My life should be a statistic. However, by the grace of God, it has become an anomaly. And yours can too.
I am the product of a one-night stand. My parents were nineteen, both running away from oppressive family backgrounds and completely unprepared for parenthood. Their marriage didn’t last long. My mother got custody, and we moved to California.
Men were in and out of our lives as my mother tried, without success, to fill the void within herself. It was a downward spiral of affairs, abuse, and addiction. When I was five, she downed a bottle of pills in a suicide attempt. I was sent to Illinois to live with my father, who had remarried.
Two weeks later, his wife announced she would not raise another woman’s son, and they took me to a doorstep and left me there. I have never forgotten the fear of standing at that door, alone, afraid to knock, not knowing what or who was on the other side.
Two foster homes later, I was reunited with my mother, who had completed her rehab, but she was not the same. Anger and bitterness now controlled her, and she blamed me for the circumstances of her life.
Living in poverty with a mother who had little capacity for anything more than survival was challenging. She provided me with one pair of shoes per year and hand-me-down clothing. She cut my hair herself in our moldy home.
In addition to the poverty, there was the constant presence of her vindictive anger. I loved my mom, but I was afraid of her spiteful and irrational words and the blows of her angry hands. But most of all, I was afraid she would take her own life.
She remarried for the third time when I was eight, and we moved to Texas. My stepfather worked at a lumber mill, and for a short while, life seemed normal. However, old cycles soon returned.
When I was 14, my mother attempted to take her life again and was placed in psychiatric care. She and my stepfather divorced, and I moved back to California with him. Sadly, he wasn’t much better than she was.
During my junior year in high school, I moved out on my own. I put on a good face, and my friends envied what they thought was freedom. But their parents saw me for what I was—a poor kid without a family who had somehow evaded the system.
I was filled with anger, self-doubt, and frustration. Everyone else had so much more than I had and were so far ahead of me. Why was my life so hard? What was wrong with me?
I’d worked twice as hard for everything I had, and that wasn’t much. And no matter how hard I worked, I never got ahead. I craved what others had, and the injustice of it all made me bitter. Opportunities and second chances were few and far between, and I knew I had no room for error.
If only someone would see how hard I worked and give me a chance—a shot at becoming something.
Everything changed one night when a jar of jelly slipped through my hands and shattered on the floor. It was all I had left to eat. I sank to the floor, broken to pieces myself, and realized I couldn’t continue living that way.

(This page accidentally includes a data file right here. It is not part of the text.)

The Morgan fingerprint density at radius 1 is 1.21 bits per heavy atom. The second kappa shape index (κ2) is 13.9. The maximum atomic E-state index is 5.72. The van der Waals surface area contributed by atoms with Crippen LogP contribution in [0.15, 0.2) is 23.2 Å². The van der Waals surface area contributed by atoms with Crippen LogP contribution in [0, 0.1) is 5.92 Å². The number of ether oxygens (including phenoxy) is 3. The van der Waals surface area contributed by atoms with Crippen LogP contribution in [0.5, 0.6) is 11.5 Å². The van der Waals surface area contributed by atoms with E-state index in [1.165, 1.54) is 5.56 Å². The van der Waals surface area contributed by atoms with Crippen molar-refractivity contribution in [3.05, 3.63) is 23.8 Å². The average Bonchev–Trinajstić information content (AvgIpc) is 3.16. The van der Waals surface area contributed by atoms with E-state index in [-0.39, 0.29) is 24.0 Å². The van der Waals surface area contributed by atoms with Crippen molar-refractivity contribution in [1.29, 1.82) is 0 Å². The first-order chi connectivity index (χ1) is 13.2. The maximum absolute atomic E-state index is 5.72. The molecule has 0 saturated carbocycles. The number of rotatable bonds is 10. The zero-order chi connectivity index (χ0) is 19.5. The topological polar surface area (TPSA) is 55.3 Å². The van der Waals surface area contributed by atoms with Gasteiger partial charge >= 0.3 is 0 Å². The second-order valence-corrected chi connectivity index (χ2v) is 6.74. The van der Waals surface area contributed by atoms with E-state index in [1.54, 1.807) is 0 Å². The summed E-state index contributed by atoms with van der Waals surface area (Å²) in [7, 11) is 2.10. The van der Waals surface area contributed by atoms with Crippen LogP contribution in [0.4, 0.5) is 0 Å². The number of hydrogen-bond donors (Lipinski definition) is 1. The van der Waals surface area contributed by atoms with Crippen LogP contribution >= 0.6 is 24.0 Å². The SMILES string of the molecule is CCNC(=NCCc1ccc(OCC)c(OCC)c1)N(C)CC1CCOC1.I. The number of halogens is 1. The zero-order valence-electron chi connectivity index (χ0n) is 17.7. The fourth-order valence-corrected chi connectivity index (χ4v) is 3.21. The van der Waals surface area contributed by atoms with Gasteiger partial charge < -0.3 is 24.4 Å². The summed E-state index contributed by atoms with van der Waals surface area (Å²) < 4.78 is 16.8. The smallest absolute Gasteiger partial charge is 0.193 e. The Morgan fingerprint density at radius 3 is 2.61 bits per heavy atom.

In desperation, I packed my truck, left California, and moved to Washington, where I didn’t know a soul. I had one goal—to get into college. I didn’t care which one, and I was prepared to do whatever it would take to be accepted.
A Christian college in Spokane, Washington, gave me a chance, but I was more of a fish out of water than ever. I was not a Christian, I didn’t come from a middle- or upper-class family, and I wasn’t on a scholarship. Unlike everyone else there, I worked full time. I also partied, and I didn’t go to church. Classmates looked down on me because I was so different. Frankly, I looked down on them too, because I considered them arrogant and spoiled.
In the middle of my freshman year, I got so drunk that I couldn’t drive. The following morning, I was sitting in my truck sobering up when it occurred to me that the fact I was so angry with God proved that I must believe in Him. I had insisted I didn’t, but how could I be mad at someone if I didn’t believe in them?
With that realization came another—if I was going to admit that God existed, then I’d better somehow live as if He did. Belief carried demand. I came back from Christmas break that year and declared a religion major, so I could learn about God.
By the middle of my sophomore year, however, I began waking up in a terrible rage, wanting to destroy everything in sight. It was so uncontrollable that I often stayed in bed until I could wake up in a better mood.
I started seeing a counselor. And to be honest, that sucked. The counselor made me wade through every bad childhood memory I had worked so hard to forget. But in the process, I learned many things that put my life on a different trajectory.
First, I learned that everyone’s pain is just as real and painful to them as mine is to me. My human nature wanted to put suffering on a spectrum. But since I’d never experienced another person’s pain, I couldn’t say that mine was worse. Pain is pain. And it hurts no matter who we are.